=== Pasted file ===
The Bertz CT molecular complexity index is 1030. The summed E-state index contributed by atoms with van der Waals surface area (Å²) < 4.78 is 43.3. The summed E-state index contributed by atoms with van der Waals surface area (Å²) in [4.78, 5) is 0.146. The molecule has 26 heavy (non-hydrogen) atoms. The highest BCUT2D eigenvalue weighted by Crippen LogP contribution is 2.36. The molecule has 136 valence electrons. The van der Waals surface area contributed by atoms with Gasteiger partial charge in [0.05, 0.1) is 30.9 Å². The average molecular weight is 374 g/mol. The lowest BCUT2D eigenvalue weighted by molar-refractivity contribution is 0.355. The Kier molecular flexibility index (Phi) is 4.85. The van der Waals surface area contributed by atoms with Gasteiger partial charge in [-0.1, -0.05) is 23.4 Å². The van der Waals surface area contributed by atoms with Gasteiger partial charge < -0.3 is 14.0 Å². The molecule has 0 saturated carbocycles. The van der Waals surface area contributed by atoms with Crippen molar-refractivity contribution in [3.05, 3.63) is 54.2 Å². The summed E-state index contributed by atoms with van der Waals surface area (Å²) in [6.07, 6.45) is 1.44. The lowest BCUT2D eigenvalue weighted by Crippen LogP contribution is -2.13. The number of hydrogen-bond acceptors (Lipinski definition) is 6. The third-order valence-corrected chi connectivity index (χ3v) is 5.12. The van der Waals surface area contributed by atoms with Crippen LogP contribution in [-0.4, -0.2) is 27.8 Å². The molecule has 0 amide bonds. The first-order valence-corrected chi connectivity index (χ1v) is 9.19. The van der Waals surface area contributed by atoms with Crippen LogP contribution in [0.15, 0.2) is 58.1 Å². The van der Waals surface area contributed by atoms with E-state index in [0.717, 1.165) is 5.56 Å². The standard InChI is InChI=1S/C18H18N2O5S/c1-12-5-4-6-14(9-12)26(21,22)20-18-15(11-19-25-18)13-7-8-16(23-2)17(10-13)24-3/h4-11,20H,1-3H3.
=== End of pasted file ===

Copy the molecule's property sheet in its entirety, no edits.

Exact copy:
The Bertz CT molecular complexity index is 1030. The summed E-state index contributed by atoms with van der Waals surface area (Å²) < 4.78 is 43.3. The summed E-state index contributed by atoms with van der Waals surface area (Å²) in [4.78, 5) is 0.146. The molecule has 26 heavy (non-hydrogen) atoms. The highest BCUT2D eigenvalue weighted by Crippen LogP contribution is 2.36. The molecule has 136 valence electrons. The van der Waals surface area contributed by atoms with Gasteiger partial charge in [0.05, 0.1) is 30.9 Å². The average molecular weight is 374 g/mol. The lowest BCUT2D eigenvalue weighted by molar-refractivity contribution is 0.355. The Kier molecular flexibility index (Phi) is 4.85. The van der Waals surface area contributed by atoms with Gasteiger partial charge in [-0.1, -0.05) is 23.4 Å². The van der Waals surface area contributed by atoms with Gasteiger partial charge < -0.3 is 14.0 Å². The molecule has 0 saturated carbocycles. The van der Waals surface area contributed by atoms with Crippen molar-refractivity contribution in [3.05, 3.63) is 54.2 Å². The summed E-state index contributed by atoms with van der Waals surface area (Å²) in [6.07, 6.45) is 1.44. The lowest BCUT2D eigenvalue weighted by Crippen LogP contribution is -2.13. The number of hydrogen-bond acceptors (Lipinski definition) is 6. The third-order valence-corrected chi connectivity index (χ3v) is 5.12. The van der Waals surface area contributed by atoms with Crippen LogP contribution in [-0.4, -0.2) is 27.8 Å². The molecule has 0 amide bonds. The first-order valence-corrected chi connectivity index (χ1v) is 9.19. The van der Waals surface area contributed by atoms with Crippen LogP contribution in [0.15, 0.2) is 58.1 Å². The van der Waals surface area contributed by atoms with E-state index in [0.717, 1.165) is 5.56 Å². The standard InChI is InChI=1S/C18H18N2O5S/c1-12-5-4-6-14(9-12)26(21,22)20-18-15(11-19-25-18)13-7-8-16(23-2)17(10-13)24-3/h4-11,20H,1-3H3.